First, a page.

Italy has become the latest country to witness a rejection of the Establishment.   Prime Minister Mateo Renzi’s referendum to simplify government and, at the same time, make it stronger, was turned down by the electorate.   Many interpret this as a vote against Renzi himself.

However, the more interesting vote was in Austria on the same day, Sunday.   A second presidential election was held as the first, earlier this year, was too close to call.   Although the post of president is largely ceremonial, there was a great deal of interest in the vote.   The choice was between a left-of center Green Party candidate and a neo-Nazi.   The latter lost, but got over 46% of the vote.   This will now send shockwaves across the European continent – other countries are also likely to see a resurgence of Nazism (fascism); and it won’t be long before an extreme right-wing party wins at the polls.

Why is this happening, over seventy years after World War II and the defeat of the Nazis?

In an interview with Reuters after Donald Trump’s win, the right-wing Austrian Freedom Party’s candidate, Norbert Hofer made the following comment:

“Wherever the elites distance themselves from voters, those elites will be voted out of office.”  (November 16th)

What started with Brexit and continued in the US presidential election, continues now in Europe – a rejection of the Establishment, the elites that have governed since World War II.   This embraces a rejection of multiculturalism and political correctness.

Former British Prime Minister, Tony Blair, interviewed on PBS’ Newshour Monday (December 5h), could not understand the return of nationalism in western democracies, at times sounding totally bewildered.   He expressed particular incredulity and disbelief that Norbert Hofer, “a man with Nazi roots,” received over 46% of the vote.   Establishment politicians are clearly concerned about this.

Frankly, we should all be concerned.   The reaction against liberalism is understandable, but a return to the extremism of the 1930’s should also be of great concern.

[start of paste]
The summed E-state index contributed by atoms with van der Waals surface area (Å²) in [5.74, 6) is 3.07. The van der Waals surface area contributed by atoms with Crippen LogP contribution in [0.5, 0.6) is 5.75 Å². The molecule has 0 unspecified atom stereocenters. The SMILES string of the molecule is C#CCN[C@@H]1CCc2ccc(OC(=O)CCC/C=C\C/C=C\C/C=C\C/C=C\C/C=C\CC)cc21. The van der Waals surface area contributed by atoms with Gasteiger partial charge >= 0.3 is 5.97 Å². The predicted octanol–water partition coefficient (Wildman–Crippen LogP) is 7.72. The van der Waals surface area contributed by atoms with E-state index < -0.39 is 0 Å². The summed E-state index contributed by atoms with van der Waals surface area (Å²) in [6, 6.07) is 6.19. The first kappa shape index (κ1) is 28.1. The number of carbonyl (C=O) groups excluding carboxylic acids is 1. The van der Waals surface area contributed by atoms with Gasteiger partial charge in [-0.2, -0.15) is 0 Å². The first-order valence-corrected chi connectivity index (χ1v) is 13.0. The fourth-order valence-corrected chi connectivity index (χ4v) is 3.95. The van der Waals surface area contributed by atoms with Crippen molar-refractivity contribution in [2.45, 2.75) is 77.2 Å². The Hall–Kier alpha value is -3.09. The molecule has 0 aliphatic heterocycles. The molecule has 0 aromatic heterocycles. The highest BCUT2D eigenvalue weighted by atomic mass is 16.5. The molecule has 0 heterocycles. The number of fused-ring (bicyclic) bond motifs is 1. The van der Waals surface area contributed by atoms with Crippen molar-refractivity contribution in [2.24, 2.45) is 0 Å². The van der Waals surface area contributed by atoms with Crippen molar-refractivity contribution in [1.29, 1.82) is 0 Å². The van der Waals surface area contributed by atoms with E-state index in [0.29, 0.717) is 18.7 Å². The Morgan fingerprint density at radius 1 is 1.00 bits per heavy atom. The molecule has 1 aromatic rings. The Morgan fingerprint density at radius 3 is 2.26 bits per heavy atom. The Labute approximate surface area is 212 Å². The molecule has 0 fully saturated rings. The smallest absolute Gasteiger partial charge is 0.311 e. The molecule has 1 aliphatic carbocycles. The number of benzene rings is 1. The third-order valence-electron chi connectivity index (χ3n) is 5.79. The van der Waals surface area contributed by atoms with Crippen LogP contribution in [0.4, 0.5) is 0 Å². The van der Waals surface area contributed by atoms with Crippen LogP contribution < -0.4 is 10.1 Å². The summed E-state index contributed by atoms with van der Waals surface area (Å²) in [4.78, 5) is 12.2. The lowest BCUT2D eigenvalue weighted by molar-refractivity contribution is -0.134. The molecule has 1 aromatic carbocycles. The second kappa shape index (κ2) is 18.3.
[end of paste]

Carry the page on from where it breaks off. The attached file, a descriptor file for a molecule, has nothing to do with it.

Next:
Europe is important.   The EU is the world’s biggest single economy (see chart below, showing 2014 stats).   If (a BIG if) the 27 (28 minus the UK) countries of the EU unite militarily, the world will have a new super-power, at exactly the time the US seems to be pulling back, with its emphasis on “America First.”

cotd-eu-us-china-india-gdp-ppp

The Italian referendum has also, once again, highlighted Germany’s role as European leader, even dictating policy to other countries. Note the following from Germanforeignpolicy.com:

Newsletter 2016/12/06 – A Time Bomb

ROME/BERLIN (Own report) – Following Italian Prime Minster Matteo Renzi’s defeat in Sunday’s referendum, Berlin is urging Rome to quickly form a “capable government” and resume its adjustment to the German model of austerity.   “The economic problems have to be tackled at the roots,” said Jens Weidmann, head of Germany’s central bank, yesterday.   German financial experts are floating the idea of a cabinet of technocrats, modeled on the Mario Monti government.   Monti ruled for a year and a half beginning in November 2011, without having been democratically elected . . .   It cannot be ruled out that its bank crisis could soon spread to other Italian credit institutions and to German banks.”

It’s not just the government in Berlin that likes to dictate to others. The following shows that Germans themselves have taken a decidedly anti-British turn after the Brexit vote:

“Germans want Merkel to take tough line with UK over Brexit, Körber Foundation poll finds –  (The Guardian, Patrick Wintour, Diplomatic Editor) 

Tuesday 29 November 2016 

“According to the survey, 58% of the public think Berlin should not be open to compromise with Britain over its EU departure and instead think Merkel should take a firm negotiating position, the Körber Foundation poll found.

“There was particular backing for Germany to take a hardline approach with the UK among supporters of Merkel’s own CDU party.”(https://www.theguardian.com/politics/2016/nov/29/germans-want-merkel-to-take-tough-line-with-uk-over-brexit-poll-finds)

There is growing concern about Germany’s increasing power.

“German militarism is assuming ever more openly aggressive forms. Following the German parliament’s (Bundestag) decision on Friday to massively increase the military budget, a discussion has now been launched about providing the German army (Bundeswehr) with nuclear weapons.”  (World Socialist website, 11/30).

Germany is also likely to turn further to the right politically when a general election is held next year.   The following may seem like a minor concern, but it’s the kind of news that makes voters want somebody else in power:

“A Syrian refugee who claims social benefits in Germany with his four wives and 22 children has sparked debates on social media.”   (RT news)